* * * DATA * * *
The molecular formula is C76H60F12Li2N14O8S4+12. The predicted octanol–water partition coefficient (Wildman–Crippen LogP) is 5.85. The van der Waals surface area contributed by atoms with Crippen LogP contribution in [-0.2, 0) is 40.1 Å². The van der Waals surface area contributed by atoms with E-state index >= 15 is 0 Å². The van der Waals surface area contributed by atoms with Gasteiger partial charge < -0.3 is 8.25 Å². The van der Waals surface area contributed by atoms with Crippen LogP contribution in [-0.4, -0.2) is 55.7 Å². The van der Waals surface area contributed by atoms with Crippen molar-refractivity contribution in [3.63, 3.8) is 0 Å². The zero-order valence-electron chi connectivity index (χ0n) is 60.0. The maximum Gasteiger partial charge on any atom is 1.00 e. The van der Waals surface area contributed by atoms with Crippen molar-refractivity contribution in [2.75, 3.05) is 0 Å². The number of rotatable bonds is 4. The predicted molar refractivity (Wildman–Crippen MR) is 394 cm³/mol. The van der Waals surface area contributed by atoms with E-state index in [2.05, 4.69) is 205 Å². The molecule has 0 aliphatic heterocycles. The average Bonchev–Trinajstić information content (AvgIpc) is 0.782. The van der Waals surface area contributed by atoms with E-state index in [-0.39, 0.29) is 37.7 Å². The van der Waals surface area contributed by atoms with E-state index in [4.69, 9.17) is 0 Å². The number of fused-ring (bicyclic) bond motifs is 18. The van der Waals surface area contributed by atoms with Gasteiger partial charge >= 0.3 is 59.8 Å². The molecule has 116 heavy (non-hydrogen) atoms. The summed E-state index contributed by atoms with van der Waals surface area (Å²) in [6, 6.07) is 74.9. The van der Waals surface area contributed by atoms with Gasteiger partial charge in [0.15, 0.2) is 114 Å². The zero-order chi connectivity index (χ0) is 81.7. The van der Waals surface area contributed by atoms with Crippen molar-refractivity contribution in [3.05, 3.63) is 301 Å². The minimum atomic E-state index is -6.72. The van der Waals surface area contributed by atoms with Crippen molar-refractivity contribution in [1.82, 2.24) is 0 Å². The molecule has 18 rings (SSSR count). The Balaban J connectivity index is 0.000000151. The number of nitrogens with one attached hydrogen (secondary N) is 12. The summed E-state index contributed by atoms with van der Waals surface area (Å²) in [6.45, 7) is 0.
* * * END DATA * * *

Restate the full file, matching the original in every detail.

The molecular formula is C76H60F12Li2N14O8S4+12. The predicted octanol–water partition coefficient (Wildman–Crippen LogP) is 5.85. The van der Waals surface area contributed by atoms with Crippen LogP contribution in [-0.2, 0) is 40.1 Å². The van der Waals surface area contributed by atoms with E-state index >= 15 is 0 Å². The van der Waals surface area contributed by atoms with Gasteiger partial charge < -0.3 is 8.25 Å². The van der Waals surface area contributed by atoms with Crippen LogP contribution in [-0.4, -0.2) is 55.7 Å². The van der Waals surface area contributed by atoms with Crippen molar-refractivity contribution in [3.63, 3.8) is 0 Å². The zero-order valence-electron chi connectivity index (χ0n) is 60.0. The maximum Gasteiger partial charge on any atom is 1.00 e. The van der Waals surface area contributed by atoms with Crippen molar-refractivity contribution in [2.75, 3.05) is 0 Å². The number of rotatable bonds is 4. The predicted molar refractivity (Wildman–Crippen MR) is 394 cm³/mol. The van der Waals surface area contributed by atoms with E-state index in [2.05, 4.69) is 205 Å². The molecule has 0 aliphatic heterocycles. The average Bonchev–Trinajstić information content (AvgIpc) is 0.782. The van der Waals surface area contributed by atoms with E-state index in [-0.39, 0.29) is 37.7 Å². The van der Waals surface area contributed by atoms with E-state index in [4.69, 9.17) is 0 Å². The number of fused-ring (bicyclic) bond motifs is 18. The van der Waals surface area contributed by atoms with Gasteiger partial charge >= 0.3 is 59.8 Å². The molecule has 116 heavy (non-hydrogen) atoms. The summed E-state index contributed by atoms with van der Waals surface area (Å²) in [6, 6.07) is 74.9. The van der Waals surface area contributed by atoms with Gasteiger partial charge in [0.15, 0.2) is 114 Å². The zero-order chi connectivity index (χ0) is 81.7. The van der Waals surface area contributed by atoms with Crippen molar-refractivity contribution in [3.05, 3.63) is 301 Å². The minimum atomic E-state index is -6.72. The van der Waals surface area contributed by atoms with Crippen molar-refractivity contribution in [1.82, 2.24) is 0 Å². The molecule has 18 rings (SSSR count). The Balaban J connectivity index is 0.000000151. The number of nitrogens with one attached hydrogen (secondary N) is 12. The summed E-state index contributed by atoms with van der Waals surface area (Å²) in [6.45, 7) is 0.